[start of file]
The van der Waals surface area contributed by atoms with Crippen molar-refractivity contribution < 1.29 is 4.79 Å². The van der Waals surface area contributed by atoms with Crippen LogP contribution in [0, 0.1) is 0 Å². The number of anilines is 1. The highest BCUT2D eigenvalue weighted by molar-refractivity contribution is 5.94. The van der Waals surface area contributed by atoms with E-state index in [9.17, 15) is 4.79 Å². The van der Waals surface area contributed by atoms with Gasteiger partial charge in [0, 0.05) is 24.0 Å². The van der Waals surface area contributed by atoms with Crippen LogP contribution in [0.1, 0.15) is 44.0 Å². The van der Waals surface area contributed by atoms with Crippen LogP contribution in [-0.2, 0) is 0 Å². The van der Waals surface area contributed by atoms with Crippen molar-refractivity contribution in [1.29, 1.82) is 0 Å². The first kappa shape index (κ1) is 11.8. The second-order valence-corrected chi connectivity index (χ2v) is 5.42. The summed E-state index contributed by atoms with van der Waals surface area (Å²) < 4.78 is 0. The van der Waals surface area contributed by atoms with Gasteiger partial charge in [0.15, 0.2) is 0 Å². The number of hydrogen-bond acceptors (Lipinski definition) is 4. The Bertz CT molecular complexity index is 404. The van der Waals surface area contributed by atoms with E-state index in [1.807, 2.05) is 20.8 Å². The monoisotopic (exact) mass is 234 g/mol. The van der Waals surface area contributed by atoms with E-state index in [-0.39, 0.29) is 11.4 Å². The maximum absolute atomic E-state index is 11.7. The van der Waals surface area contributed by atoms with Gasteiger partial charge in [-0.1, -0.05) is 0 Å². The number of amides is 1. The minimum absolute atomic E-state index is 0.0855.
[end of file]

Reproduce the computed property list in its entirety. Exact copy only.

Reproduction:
The van der Waals surface area contributed by atoms with Crippen molar-refractivity contribution < 1.29 is 4.79 Å². The van der Waals surface area contributed by atoms with Crippen LogP contribution in [0, 0.1) is 0 Å². The number of anilines is 1. The highest BCUT2D eigenvalue weighted by molar-refractivity contribution is 5.94. The van der Waals surface area contributed by atoms with E-state index in [9.17, 15) is 4.79 Å². The van der Waals surface area contributed by atoms with Gasteiger partial charge in [0, 0.05) is 24.0 Å². The van der Waals surface area contributed by atoms with Crippen LogP contribution in [0.1, 0.15) is 44.0 Å². The van der Waals surface area contributed by atoms with Crippen LogP contribution in [-0.2, 0) is 0 Å². The van der Waals surface area contributed by atoms with Crippen molar-refractivity contribution in [1.29, 1.82) is 0 Å². The first kappa shape index (κ1) is 11.8. The second-order valence-corrected chi connectivity index (χ2v) is 5.42. The summed E-state index contributed by atoms with van der Waals surface area (Å²) < 4.78 is 0. The van der Waals surface area contributed by atoms with Gasteiger partial charge in [0.15, 0.2) is 0 Å². The number of hydrogen-bond acceptors (Lipinski definition) is 4. The Bertz CT molecular complexity index is 404. The van der Waals surface area contributed by atoms with E-state index in [1.807, 2.05) is 20.8 Å². The monoisotopic (exact) mass is 234 g/mol. The van der Waals surface area contributed by atoms with E-state index in [-0.39, 0.29) is 11.4 Å². The maximum absolute atomic E-state index is 11.7. The van der Waals surface area contributed by atoms with Gasteiger partial charge in [-0.1, -0.05) is 0 Å². The number of amides is 1. The minimum absolute atomic E-state index is 0.0855.